First discovered by Europeans in Central America in the 17th century, fuchsias (Fuchsia tripylla flore coccineo) have been extensively hybridized; as of 2010 there are more than 7,000 varieties and 97 species in existence, according to Washington State University Extension. Three main types of fuchsias exist among all of these varieties: those that grow upright and are suitable to train into a hedge, varieties that have a more trailing habit and are suitable for growing in hanging baskets, and those with a smaller upright growing habit that are suitable for container growing or as bedding plants. They come in all colors except true blue or true yellow. Fuchsias are unscented but bees and hummingbirds are attracted to their brightly colored flowers and sweet nectar.
Growing to a height of about 3 feet, the variety "Mrs. Popple" is an upright-growing fuchsia suitable for hedges and bedding plants. The flowers' sepals are deep coral with a dark lavender corolla and they bloom from June through October. "Mrs. Popple" is hardy in U.S. Department of Agriculture Hardiness Zones 7 through 11.
A trailing variety suitable for hanging baskets, "Pink Galore" produces masses of double flowers in delicate shades of pink. The corolla is rose-pink and the sepals are pale pink. Hardy in USDA zones 9 through 11, "Pink Galore" grows best in partial shade with loamy to sandy-loam soil. Its trailing branches can reach 6 feet in length under ideal growing conditions.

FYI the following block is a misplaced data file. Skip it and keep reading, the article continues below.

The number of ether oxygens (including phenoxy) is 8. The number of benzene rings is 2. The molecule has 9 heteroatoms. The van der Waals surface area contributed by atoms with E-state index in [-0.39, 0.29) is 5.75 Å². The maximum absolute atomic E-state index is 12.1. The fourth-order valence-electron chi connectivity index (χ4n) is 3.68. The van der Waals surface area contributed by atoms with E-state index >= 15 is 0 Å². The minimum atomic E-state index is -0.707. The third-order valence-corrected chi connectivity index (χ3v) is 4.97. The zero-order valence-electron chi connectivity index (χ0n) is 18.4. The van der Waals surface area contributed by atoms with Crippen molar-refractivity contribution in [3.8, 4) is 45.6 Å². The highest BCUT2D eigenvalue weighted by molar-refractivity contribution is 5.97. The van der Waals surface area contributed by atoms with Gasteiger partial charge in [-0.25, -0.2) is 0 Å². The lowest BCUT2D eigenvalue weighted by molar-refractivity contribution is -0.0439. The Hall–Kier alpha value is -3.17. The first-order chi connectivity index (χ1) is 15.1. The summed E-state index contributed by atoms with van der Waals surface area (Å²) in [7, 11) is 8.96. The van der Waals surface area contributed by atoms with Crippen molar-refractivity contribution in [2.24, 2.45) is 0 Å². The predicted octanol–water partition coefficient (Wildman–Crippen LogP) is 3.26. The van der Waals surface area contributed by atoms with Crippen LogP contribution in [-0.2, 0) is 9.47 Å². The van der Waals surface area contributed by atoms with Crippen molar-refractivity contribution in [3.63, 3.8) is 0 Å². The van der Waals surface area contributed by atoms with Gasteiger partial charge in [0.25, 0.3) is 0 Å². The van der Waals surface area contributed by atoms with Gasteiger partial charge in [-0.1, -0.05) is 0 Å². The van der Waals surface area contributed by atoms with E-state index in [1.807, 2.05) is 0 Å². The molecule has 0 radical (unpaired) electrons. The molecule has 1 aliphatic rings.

Suitable for container growing or training as a standard, "Tennessee Waltz" has a rose-crimson corolla and lavender splashed with cherry rose sepals. Its squarish flowers are fully double but oftentimes produce a partially double one. "Tennessee Waltz" is a very vigorous grower and is hardy in USDA zones 9 through 11.
Grown primarily as a permanent shrub in mild winter areas, "Ricartonii" is hardy, easy to grow and has reddish-purple flowers. Grow in full sun, but shade it from the hot afternoon sun. "Riccartonii" prefers moist, well-drained soil and is hardy in USDA zones 9 to 11.
Suitable as a shrub, upright-growing container plant or for training as a standard, "Snowcap" produces copious red and white flowers on very hardy plants. It also produces edible fruits, but they are not considered tasty. Grow "Snowcap" in partial to dappled shade and is hardy in USDA zones 9 to 11.
An extra-tender variety of fuchsia suited for growing in USDA zones 9 to 11, "Thalia" produces orangish flowers. It is tolerant of full sun. Growing about 30 inches high, "Thalia" is suitable as a bedding plant or an upright container specimen.